Minimizing the use and never using this are two very different things. Still, this does represent quite a walk back from their earlier talking points. It ultimately confirms what critics have been pointing out all along: that this is about manipulating algorithms to ensure discoverability of government approved speech over everyone else. The policy direction goes further with this:

Flexible and adaptable regulatory framework

8. To support flexibility and adaptability in its regulatory framework, the Commission is directed to:

(a) where appropriate, minimize the regulatory burden on the Canadian broadcasting system;
(b) avoid disruptions to programs and undertakings to which the Act does not apply;
(c) respect audience choice and, where possible, increase the options available;
(d) where appropriate, use tools that are based on incentives and outcomes;
(e) where appropriate, use digital tools and solutions;
(f) consider other Canadian or foreign regulatory regimes that affect online undertakings; and
(g) where appropriate, foster collaboration between Canadian and foreign broadcasting undertakings.

(emphasis mine)

This is basically government speak for “we’re making you do this”.

The policy direction does try to muddy the waters a bit with this:

Social media creators and video games

10. The Commission is directed not to impose regulatory requirements on:

(a) online undertakings in respect of the programs of social media creators, including podcasts; and
(b) broadcasting undertakings in respect of the transmission of video games.

Regulations — section 4.2 of the Act

11. In exercising its powers under section 4.2 of the Act, the Commission is directed to set out clear, objective and readily ascertainable criteria, including criteria that ensure that the Act only applies in respect of programs that have been broadcast, in whole or in significant part, by a broadcasting undertaking that is required to be carried on under a licence or that is required to be registered with the Commission but does not provide a social media service.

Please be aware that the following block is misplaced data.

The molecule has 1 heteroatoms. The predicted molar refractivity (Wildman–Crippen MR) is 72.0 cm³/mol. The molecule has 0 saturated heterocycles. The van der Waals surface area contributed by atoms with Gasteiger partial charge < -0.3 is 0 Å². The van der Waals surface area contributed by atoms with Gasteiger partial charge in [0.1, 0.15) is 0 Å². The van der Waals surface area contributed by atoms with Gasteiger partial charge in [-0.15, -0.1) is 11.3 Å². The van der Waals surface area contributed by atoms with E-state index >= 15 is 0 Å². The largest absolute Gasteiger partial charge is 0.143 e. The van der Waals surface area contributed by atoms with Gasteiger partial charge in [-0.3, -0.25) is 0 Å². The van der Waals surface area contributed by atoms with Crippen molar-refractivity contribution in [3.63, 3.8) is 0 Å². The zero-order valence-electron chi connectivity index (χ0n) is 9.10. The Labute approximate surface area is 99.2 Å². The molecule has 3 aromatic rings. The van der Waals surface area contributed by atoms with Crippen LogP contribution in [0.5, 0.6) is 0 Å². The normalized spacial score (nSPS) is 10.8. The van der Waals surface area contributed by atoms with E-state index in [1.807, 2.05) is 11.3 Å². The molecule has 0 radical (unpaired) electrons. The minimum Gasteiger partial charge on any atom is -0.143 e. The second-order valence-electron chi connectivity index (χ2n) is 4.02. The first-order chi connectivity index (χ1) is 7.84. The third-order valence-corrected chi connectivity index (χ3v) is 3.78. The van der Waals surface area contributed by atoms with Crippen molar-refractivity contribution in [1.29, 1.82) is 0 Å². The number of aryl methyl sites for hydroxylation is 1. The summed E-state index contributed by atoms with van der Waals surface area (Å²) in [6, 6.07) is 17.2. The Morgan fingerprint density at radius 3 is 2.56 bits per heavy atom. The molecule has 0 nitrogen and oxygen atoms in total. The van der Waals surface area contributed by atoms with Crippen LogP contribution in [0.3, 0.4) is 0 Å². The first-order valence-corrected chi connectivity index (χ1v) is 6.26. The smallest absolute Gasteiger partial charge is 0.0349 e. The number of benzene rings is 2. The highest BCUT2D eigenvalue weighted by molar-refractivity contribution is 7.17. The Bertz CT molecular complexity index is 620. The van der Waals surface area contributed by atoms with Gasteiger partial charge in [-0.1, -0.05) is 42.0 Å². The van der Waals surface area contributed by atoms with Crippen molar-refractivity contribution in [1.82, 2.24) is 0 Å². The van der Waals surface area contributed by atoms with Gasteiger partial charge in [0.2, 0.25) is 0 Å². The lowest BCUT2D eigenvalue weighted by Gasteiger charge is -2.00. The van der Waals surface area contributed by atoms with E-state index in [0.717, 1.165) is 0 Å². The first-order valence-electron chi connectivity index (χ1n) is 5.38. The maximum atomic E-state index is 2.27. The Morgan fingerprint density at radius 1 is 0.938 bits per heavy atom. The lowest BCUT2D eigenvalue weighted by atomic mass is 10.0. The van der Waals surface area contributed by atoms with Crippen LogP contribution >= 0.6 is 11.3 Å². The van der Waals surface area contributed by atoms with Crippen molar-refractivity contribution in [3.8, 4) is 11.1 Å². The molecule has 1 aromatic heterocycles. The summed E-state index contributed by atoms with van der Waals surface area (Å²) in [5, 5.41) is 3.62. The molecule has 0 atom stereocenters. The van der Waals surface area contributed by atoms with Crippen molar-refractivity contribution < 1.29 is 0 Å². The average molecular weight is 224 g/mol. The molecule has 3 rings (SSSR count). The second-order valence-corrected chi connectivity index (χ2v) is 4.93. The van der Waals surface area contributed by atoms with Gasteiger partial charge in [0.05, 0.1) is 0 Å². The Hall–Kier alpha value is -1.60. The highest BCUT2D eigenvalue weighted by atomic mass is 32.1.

Section 4.2 is hugely controversial in that it’s another key component in regulating speech. This section sounds reassuring at first when it suggests that the CRTC won’t impose regulatory requirements on social media creators, yet, later on, it says that regulations are to be specific for broadcast programs. Then, it says that only social media platforms that strictly perform a social media service would be exempt from Section 4.2. The second you add any context to this from a technological standpoint, the policy direction quickly falls apart.

So, for instance, lets say a traditional outlet posts something on a given platform. That content would be regulated as government approved speech (ala “Cancon”). So, in response, the platform would be required to promote that through their algorithms. User generated content that is already on that platform will be exempt. As a result, that commercial broadcasters content would then get promoted over that user generated content. That action would perfectly fit with this policy direction, bringing us all the way back to square one.

Let’s use another example: YouTube. YouTube clearly showcases user generated content. However, the CRTC is very specific about their wording. They only touch platforms that strictly do not provide a “social media service”. YouTube, however, also provides a commercial service for so-called “professional” content (a term that drives me nuts too). As a result, YouTube would get hit with these regulations anyway. Here’s another question: What if a user on another platform uses an excerpt from a traditional broadcast for their content? At that point, does the platform fall into regulation or not as per the above excerpt? Not really clear. You can see just how the specific word choice means that slippery language is, once again, employed.

Some creators out there might get their hopes up when they see this:

Regulations and orders — section 11.1 of the Act

12. In exercising its powers under section 11.1 of the Act, the Commission is directed to:


(k) support activities and services — including training and development activities, conferences, the activities of organizations that represent creators and the development of digital and open-source tools and solutions — that support and promote Canadian creators of audio or audio-visual programs for broadcasting by broadcasting undertakings, including social media creators.